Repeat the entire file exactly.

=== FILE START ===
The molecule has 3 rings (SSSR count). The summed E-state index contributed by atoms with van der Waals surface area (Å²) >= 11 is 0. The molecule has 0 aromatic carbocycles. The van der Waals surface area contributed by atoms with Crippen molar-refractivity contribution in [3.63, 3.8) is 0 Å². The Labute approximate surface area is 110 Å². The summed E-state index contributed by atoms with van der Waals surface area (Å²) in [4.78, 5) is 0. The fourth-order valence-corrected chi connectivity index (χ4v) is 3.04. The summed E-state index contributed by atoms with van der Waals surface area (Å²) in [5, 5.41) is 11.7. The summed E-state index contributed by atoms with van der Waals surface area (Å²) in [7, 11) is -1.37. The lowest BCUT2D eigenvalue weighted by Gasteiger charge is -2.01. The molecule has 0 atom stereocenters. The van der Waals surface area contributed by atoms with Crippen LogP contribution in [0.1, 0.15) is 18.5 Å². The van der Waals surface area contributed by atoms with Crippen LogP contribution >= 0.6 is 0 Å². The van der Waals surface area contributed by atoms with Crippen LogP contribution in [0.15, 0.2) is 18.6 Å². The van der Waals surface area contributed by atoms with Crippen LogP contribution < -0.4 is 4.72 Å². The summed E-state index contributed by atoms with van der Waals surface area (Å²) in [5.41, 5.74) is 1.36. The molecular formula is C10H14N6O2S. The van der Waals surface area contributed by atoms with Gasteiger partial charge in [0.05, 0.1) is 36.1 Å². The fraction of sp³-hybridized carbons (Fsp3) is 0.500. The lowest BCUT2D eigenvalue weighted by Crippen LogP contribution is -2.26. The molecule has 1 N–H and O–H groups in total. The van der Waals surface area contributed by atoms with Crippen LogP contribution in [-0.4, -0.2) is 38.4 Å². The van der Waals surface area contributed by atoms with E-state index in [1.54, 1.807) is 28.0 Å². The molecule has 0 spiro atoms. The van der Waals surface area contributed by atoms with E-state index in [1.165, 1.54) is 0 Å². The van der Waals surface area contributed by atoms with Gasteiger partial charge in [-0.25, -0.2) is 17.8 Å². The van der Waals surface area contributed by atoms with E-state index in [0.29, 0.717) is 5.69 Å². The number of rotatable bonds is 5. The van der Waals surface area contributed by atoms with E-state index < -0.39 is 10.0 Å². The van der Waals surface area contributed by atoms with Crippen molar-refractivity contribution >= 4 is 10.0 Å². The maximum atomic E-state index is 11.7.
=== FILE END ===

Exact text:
The molecule has 3 rings (SSSR count). The summed E-state index contributed by atoms with van der Waals surface area (Å²) >= 11 is 0. The molecule has 0 aromatic carbocycles. The van der Waals surface area contributed by atoms with Crippen molar-refractivity contribution in [3.63, 3.8) is 0 Å². The Labute approximate surface area is 110 Å². The summed E-state index contributed by atoms with van der Waals surface area (Å²) in [4.78, 5) is 0. The fourth-order valence-corrected chi connectivity index (χ4v) is 3.04. The summed E-state index contributed by atoms with van der Waals surface area (Å²) in [5, 5.41) is 11.7. The summed E-state index contributed by atoms with van der Waals surface area (Å²) in [7, 11) is -1.37. The lowest BCUT2D eigenvalue weighted by Gasteiger charge is -2.01. The molecule has 0 atom stereocenters. The van der Waals surface area contributed by atoms with Crippen LogP contribution in [0.1, 0.15) is 18.5 Å². The van der Waals surface area contributed by atoms with Crippen LogP contribution >= 0.6 is 0 Å². The van der Waals surface area contributed by atoms with Crippen LogP contribution in [0.15, 0.2) is 18.6 Å². The van der Waals surface area contributed by atoms with Crippen LogP contribution < -0.4 is 4.72 Å². The summed E-state index contributed by atoms with van der Waals surface area (Å²) in [5.41, 5.74) is 1.36. The molecular formula is C10H14N6O2S. The van der Waals surface area contributed by atoms with Gasteiger partial charge in [0.05, 0.1) is 36.1 Å². The fraction of sp³-hybridized carbons (Fsp3) is 0.500. The lowest BCUT2D eigenvalue weighted by Crippen LogP contribution is -2.26. The molecule has 1 N–H and O–H groups in total. The van der Waals surface area contributed by atoms with Crippen LogP contribution in [-0.4, -0.2) is 38.4 Å². The van der Waals surface area contributed by atoms with E-state index in [1.54, 1.807) is 28.0 Å². The molecule has 0 spiro atoms. The van der Waals surface area contributed by atoms with E-state index in [1.165, 1.54) is 0 Å². The van der Waals surface area contributed by atoms with Gasteiger partial charge in [-0.25, -0.2) is 17.8 Å². The van der Waals surface area contributed by atoms with E-state index in [0.29, 0.717) is 5.69 Å². The number of rotatable bonds is 5. The van der Waals surface area contributed by atoms with E-state index < -0.39 is 10.0 Å². The van der Waals surface area contributed by atoms with Crippen molar-refractivity contribution >= 4 is 10.0 Å². The maximum atomic E-state index is 11.7.